Background: The role of inter-specific hybridisation is of particular importance in mosquito disease vectors for predicting the evolution of insecticide resistance. Two molecular forms of Anopheles gambiae s.s., currently recognized as S and M taxa, are considered to be incipient sibling species. Hybrid scarcity in the field was suggested that differentiation of M and S taxa is maintained by limited or absent gene flow. However, recent studies have revealed shared polymorphisms within the M and S forms, and a better understanding of the occurrence of gene flow is needed. One such shared polymorphism is the G119S mutation in the ace-1 gene (which is responsible for insecticide resistance); this mutation has been described in both the M and S forms of A. gambiae s.s. Methods and Results: To establish whether the G119S mutation has arisen independently in each form or by genetic introgression, we analysed coding and non-coding sequences of ace-1 alleles in M and S mosquitoes from representative field populations. Our data revealed many polymorphic sites shared by S and M forms, but no diversity was associated with the G119S mutation. These results indicate that the G119S mutation was a unique event and that genetic introgression explains the observed distribution of the G119S mutation within the two forms. However, it was impossible to determine from our data whether the mutation occurred first in the S form or in the M form. Unexpectedly, sequence analysis of some resistant individuals revealed a duplication of the ace-1 gene that was observed in both A. gambiae s.s. M and S forms. Again, the distribution of this duplication in the two forms most likely occurred through introgression. Conclusions: These results highlight the need for more research to understand the forces driving the evolution of insecticide resistance in malaria vectors and to regularly monitor resistance in mosquito populations of Africa. © 2008 Djogbénou et al.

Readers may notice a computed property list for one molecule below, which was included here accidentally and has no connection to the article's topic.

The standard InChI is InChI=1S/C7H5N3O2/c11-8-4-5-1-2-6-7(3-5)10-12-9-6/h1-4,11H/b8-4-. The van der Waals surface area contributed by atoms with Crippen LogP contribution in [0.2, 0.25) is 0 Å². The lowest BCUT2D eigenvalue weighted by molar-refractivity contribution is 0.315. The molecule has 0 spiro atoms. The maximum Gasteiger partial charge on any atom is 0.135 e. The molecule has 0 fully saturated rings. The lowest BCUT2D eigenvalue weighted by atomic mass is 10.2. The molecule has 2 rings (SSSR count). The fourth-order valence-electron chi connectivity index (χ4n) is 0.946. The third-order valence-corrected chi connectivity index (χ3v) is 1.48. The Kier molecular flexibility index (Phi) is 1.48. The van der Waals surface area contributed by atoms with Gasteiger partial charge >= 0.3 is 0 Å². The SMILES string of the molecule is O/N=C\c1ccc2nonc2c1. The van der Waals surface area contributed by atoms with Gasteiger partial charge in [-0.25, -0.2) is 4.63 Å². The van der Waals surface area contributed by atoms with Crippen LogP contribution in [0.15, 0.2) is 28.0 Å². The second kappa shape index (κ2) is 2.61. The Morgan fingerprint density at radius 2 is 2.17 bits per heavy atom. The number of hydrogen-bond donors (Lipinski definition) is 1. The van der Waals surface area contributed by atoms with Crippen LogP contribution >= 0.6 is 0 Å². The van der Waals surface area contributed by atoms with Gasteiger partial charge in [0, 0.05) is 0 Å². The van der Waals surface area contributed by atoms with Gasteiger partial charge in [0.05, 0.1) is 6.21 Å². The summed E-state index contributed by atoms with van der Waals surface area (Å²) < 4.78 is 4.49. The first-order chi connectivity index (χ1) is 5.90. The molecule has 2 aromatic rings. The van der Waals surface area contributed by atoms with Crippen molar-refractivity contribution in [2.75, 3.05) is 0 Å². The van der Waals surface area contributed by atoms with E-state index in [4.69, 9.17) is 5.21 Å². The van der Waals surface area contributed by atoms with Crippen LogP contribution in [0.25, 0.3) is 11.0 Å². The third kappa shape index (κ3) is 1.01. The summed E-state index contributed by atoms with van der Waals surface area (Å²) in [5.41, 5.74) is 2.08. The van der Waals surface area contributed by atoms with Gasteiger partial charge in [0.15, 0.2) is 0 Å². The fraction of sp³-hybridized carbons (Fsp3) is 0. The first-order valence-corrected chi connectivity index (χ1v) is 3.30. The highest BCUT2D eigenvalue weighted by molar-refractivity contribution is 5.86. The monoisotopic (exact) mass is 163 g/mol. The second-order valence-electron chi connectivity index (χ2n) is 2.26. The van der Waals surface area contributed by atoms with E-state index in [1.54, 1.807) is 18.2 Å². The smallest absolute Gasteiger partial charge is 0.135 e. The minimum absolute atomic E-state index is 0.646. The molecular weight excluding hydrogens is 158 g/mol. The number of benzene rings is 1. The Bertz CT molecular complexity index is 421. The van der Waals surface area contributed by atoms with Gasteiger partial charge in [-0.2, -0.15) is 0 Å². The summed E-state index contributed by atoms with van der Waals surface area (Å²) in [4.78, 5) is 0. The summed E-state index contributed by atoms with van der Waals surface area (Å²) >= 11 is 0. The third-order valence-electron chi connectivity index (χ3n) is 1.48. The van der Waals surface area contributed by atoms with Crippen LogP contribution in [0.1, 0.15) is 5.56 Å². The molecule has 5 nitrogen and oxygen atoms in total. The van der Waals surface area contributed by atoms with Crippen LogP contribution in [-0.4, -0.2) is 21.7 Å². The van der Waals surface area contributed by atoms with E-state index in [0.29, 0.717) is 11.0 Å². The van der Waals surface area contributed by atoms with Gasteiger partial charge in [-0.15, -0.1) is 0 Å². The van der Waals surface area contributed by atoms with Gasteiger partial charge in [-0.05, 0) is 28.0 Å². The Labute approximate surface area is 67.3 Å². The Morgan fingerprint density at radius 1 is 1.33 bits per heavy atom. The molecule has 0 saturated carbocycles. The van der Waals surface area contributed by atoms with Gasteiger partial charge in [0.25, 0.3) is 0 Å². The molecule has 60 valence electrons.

Djogbénou, L., Chandre, F., Berthomieu, A., Dabiré, R., Koffi, A., Alout, H., & Weill, M. (2008). Evidence of introgression of the ace-1R mutation and of the ace-1 duplication in West African Anopheles gambiae s. s. PLoS ONE, 3(5). https://doi.org/10.1371/journal.pone.0002172